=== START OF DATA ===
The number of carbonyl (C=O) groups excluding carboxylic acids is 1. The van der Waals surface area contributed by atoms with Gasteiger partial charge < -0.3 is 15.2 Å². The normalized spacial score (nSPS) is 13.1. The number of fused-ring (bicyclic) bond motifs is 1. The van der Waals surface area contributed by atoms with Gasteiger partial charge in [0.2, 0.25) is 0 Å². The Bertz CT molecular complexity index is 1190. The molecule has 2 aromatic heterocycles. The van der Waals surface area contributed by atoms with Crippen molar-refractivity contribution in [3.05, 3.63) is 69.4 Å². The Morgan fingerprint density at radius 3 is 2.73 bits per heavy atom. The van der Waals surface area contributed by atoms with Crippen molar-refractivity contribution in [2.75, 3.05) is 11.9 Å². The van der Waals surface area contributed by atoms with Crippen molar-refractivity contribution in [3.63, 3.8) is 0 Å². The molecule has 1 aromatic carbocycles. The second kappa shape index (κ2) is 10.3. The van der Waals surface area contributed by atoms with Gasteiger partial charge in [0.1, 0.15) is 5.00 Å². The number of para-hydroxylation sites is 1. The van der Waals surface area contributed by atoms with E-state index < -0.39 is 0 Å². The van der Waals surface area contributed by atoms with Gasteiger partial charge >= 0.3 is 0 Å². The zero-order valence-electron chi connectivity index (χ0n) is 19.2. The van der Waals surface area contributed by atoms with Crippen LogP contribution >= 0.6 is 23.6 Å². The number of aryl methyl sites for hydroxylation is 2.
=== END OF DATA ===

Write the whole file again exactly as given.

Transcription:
The number of carbonyl (C=O) groups excluding carboxylic acids is 1. The van der Waals surface area contributed by atoms with Gasteiger partial charge < -0.3 is 15.2 Å². The normalized spacial score (nSPS) is 13.1. The number of fused-ring (bicyclic) bond motifs is 1. The van der Waals surface area contributed by atoms with Gasteiger partial charge in [0.2, 0.25) is 0 Å². The Bertz CT molecular complexity index is 1190. The molecule has 2 aromatic heterocycles. The van der Waals surface area contributed by atoms with Crippen molar-refractivity contribution in [3.05, 3.63) is 69.4 Å². The Morgan fingerprint density at radius 3 is 2.73 bits per heavy atom. The van der Waals surface area contributed by atoms with Crippen molar-refractivity contribution in [2.75, 3.05) is 11.9 Å². The van der Waals surface area contributed by atoms with Crippen molar-refractivity contribution in [3.63, 3.8) is 0 Å². The molecule has 1 aromatic carbocycles. The second kappa shape index (κ2) is 10.3. The van der Waals surface area contributed by atoms with Gasteiger partial charge in [0.1, 0.15) is 5.00 Å². The number of para-hydroxylation sites is 1. The van der Waals surface area contributed by atoms with E-state index < -0.39 is 0 Å². The van der Waals surface area contributed by atoms with Gasteiger partial charge >= 0.3 is 0 Å². The zero-order valence-electron chi connectivity index (χ0n) is 19.2. The van der Waals surface area contributed by atoms with Crippen LogP contribution >= 0.6 is 23.6 Å². The number of aryl methyl sites for hydroxylation is 2.